I smiled at her curiosity, looking down briefly at the leaf in my hand, where the veins formed her name. "I was expecting you," I offered. "How did you die?"
She appeared to contemplate her answer, before shrugging. “I suppose it was pneumonia in the end,” she said mildly. “But I had cancer from a very young age.” She peered at her reflection in the lake. “From about this age, I’d say.”
We walked along the shore in silence, allowing her time to adjust to her new surroundings. It must have seemed a strange place, this world, with its abstract horizon and colour-speckled landscape. I had misjudged her from the moment I’d seen her, assuming her age was all that she was. It was easy to take people at face value, to look upon their unblemished souls and think that I could read them. I had assumed she was no older than eight or nine years old, when this sharp young girl held wisdom beyond her years in her sparkling blue eyes. When I looked upon my own reflection, I saw only a young woman, my eternal inner-child trapped behind bars of aging skin. Nothing was as it seemed here, and I would do well to remember that.
Elizabeth stopped as we drew closer to the edge of an orchard. She closed her eyes, inhaling deeply, as though a heavy perfume was wafting on an imaginary wind. “What’s that?” she asked curiously, her feet shuffling towards the trees of their own accord.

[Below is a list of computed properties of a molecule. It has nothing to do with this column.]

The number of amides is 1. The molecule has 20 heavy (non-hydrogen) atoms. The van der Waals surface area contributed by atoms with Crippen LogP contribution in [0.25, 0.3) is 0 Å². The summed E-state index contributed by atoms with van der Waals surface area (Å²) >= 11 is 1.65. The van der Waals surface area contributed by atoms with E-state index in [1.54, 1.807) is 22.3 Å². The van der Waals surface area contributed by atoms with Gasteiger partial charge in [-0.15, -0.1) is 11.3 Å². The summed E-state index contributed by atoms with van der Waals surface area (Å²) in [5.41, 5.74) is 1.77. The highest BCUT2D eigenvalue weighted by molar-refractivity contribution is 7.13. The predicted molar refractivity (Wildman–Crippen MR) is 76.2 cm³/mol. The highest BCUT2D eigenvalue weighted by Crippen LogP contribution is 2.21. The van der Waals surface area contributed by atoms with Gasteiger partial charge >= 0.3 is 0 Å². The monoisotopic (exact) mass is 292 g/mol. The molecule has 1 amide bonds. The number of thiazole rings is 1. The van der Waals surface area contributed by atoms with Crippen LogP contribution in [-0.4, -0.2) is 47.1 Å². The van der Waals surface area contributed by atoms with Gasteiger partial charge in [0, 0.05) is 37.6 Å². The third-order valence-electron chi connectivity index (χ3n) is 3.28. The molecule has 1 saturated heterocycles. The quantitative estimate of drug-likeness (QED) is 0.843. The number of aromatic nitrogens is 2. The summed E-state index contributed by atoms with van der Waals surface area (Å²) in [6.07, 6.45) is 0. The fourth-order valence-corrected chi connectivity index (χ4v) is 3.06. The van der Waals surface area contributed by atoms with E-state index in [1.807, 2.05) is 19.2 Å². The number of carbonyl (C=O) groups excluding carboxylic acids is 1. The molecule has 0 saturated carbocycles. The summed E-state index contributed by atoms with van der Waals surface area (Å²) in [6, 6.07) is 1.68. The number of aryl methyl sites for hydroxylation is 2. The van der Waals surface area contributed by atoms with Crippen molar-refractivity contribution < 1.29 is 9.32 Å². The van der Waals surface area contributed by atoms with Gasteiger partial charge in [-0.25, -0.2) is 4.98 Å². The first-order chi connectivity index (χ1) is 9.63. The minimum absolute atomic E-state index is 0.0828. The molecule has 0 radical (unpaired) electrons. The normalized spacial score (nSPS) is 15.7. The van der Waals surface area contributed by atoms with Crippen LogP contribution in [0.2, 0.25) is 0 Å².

I looked skywards, admiring the splay of giant trees in front of us. I could not smell the scent she had found, but I knew it was there nonetheless. “This is where I leave you,” I said with a small smile. I stepped back, watching as a dirt path spread into the trees from where her feet touched the white earth. She began to wander up the path, forgetting me. “These are the orange trees.”
I avoided the orchard as much as I possibly could; I did not belong there with the rooted dead as they awaited their fate. I showed them where to go, but that was the limit of my guidance. I did not have the answers they sought, and it was best that they forgot about me completely. I needed to be the outsider, for that was what I was. That was what I always had been.
My own company suited me best and I relished it. I did not need to be ashamed of my solitude here, because we all were lost, in one way or another, waiting to find ourselves amongst the fruit trees. I had yet to discover what I was looking for; I had only ever known what it was to be alone, to be ashamed and afraid.
As I returned to the lake, I considered what I had told Elizabeth; I had picked the leaf with her name on it, but where was my leaf? Who was expecting me? I had nothing to rely on, nothing I could trust. I only had myself.
Mist hid the lake from my view as I walked closer, growing denser and denser before it completely engulfed me. I closed my eyes and let it support me, almost enjoying its light caress. White light grew brighter until it seeped under my closed eyes and I winced.